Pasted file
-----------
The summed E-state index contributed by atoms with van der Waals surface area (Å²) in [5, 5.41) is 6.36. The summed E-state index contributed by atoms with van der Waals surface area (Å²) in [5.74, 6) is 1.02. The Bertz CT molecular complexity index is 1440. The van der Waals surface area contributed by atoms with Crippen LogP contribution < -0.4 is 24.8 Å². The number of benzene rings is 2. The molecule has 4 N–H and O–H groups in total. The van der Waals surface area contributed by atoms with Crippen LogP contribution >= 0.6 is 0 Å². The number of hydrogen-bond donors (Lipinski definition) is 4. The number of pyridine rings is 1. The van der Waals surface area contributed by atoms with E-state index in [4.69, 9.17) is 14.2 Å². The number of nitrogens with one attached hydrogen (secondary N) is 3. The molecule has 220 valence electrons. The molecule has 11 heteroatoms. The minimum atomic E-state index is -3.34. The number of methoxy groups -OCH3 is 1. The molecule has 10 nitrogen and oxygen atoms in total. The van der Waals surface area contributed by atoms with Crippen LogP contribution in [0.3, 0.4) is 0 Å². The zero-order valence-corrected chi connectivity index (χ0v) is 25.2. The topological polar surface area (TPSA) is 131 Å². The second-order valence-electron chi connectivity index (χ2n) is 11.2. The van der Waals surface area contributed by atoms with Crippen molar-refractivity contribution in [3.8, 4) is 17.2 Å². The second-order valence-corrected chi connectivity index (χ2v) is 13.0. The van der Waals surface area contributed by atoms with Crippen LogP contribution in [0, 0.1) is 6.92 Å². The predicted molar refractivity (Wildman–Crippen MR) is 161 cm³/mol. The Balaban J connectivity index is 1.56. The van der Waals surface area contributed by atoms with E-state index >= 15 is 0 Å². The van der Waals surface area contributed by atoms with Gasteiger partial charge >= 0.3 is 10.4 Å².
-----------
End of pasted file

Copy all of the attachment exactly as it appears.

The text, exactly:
The summed E-state index contributed by atoms with van der Waals surface area (Å²) in [5, 5.41) is 6.36. The summed E-state index contributed by atoms with van der Waals surface area (Å²) in [5.74, 6) is 1.02. The Bertz CT molecular complexity index is 1440. The van der Waals surface area contributed by atoms with Crippen LogP contribution < -0.4 is 24.8 Å². The number of benzene rings is 2. The molecule has 4 N–H and O–H groups in total. The van der Waals surface area contributed by atoms with Crippen LogP contribution >= 0.6 is 0 Å². The number of hydrogen-bond donors (Lipinski definition) is 4. The number of pyridine rings is 1. The van der Waals surface area contributed by atoms with E-state index in [4.69, 9.17) is 14.2 Å². The number of nitrogens with one attached hydrogen (secondary N) is 3. The molecule has 220 valence electrons. The molecule has 11 heteroatoms. The minimum atomic E-state index is -3.34. The number of methoxy groups -OCH3 is 1. The molecule has 10 nitrogen and oxygen atoms in total. The van der Waals surface area contributed by atoms with Crippen LogP contribution in [0.3, 0.4) is 0 Å². The zero-order valence-corrected chi connectivity index (χ0v) is 25.2. The topological polar surface area (TPSA) is 131 Å². The second-order valence-electron chi connectivity index (χ2n) is 11.2. The van der Waals surface area contributed by atoms with Crippen molar-refractivity contribution in [3.8, 4) is 17.2 Å². The second-order valence-corrected chi connectivity index (χ2v) is 13.0. The van der Waals surface area contributed by atoms with Crippen LogP contribution in [0, 0.1) is 6.92 Å². The predicted molar refractivity (Wildman–Crippen MR) is 161 cm³/mol. The Balaban J connectivity index is 1.56. The van der Waals surface area contributed by atoms with E-state index >= 15 is 0 Å². The van der Waals surface area contributed by atoms with Gasteiger partial charge >= 0.3 is 10.4 Å².